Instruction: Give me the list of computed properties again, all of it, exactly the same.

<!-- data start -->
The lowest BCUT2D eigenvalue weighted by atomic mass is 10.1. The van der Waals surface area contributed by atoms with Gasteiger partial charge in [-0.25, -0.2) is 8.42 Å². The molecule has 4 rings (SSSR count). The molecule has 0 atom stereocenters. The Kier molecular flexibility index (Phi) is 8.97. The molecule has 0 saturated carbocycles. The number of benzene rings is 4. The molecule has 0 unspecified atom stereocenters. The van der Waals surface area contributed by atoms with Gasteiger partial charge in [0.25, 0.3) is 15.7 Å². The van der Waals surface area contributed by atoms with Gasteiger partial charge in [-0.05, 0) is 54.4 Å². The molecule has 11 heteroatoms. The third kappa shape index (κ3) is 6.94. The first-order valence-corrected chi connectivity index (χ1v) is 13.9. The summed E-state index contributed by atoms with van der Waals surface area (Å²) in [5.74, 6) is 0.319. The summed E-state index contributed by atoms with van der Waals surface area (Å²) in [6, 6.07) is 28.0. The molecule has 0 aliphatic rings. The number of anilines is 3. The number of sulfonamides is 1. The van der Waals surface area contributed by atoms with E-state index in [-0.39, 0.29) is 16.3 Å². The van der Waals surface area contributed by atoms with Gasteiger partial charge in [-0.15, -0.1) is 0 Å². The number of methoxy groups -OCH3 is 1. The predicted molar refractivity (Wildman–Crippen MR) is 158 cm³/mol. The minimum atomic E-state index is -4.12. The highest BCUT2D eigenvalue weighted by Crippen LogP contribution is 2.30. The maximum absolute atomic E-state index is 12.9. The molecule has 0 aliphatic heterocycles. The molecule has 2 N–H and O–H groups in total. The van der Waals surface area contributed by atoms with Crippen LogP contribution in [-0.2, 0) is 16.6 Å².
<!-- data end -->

The lowest BCUT2D eigenvalue weighted by atomic mass is 10.1. The van der Waals surface area contributed by atoms with Gasteiger partial charge in [-0.25, -0.2) is 8.42 Å². The molecule has 4 rings (SSSR count). The molecule has 0 atom stereocenters. The Kier molecular flexibility index (Phi) is 8.97. The molecule has 0 saturated carbocycles. The number of benzene rings is 4. The molecule has 0 unspecified atom stereocenters. The van der Waals surface area contributed by atoms with Gasteiger partial charge in [0.25, 0.3) is 15.7 Å². The van der Waals surface area contributed by atoms with Gasteiger partial charge in [-0.05, 0) is 54.4 Å². The molecule has 11 heteroatoms. The third kappa shape index (κ3) is 6.94. The first-order valence-corrected chi connectivity index (χ1v) is 13.9. The summed E-state index contributed by atoms with van der Waals surface area (Å²) in [5.74, 6) is 0.319. The summed E-state index contributed by atoms with van der Waals surface area (Å²) in [6, 6.07) is 28.0. The molecule has 0 aliphatic rings. The number of anilines is 3. The number of sulfonamides is 1. The van der Waals surface area contributed by atoms with E-state index in [-0.39, 0.29) is 16.3 Å². The van der Waals surface area contributed by atoms with Gasteiger partial charge in [-0.15, -0.1) is 0 Å². The number of methoxy groups -OCH3 is 1. The predicted molar refractivity (Wildman–Crippen MR) is 158 cm³/mol. The minimum atomic E-state index is -4.12. The highest BCUT2D eigenvalue weighted by Crippen LogP contribution is 2.30. The maximum absolute atomic E-state index is 12.9. The molecule has 0 aliphatic heterocycles. The molecule has 2 N–H and O–H groups in total. The van der Waals surface area contributed by atoms with Crippen LogP contribution in [-0.2, 0) is 16.6 Å².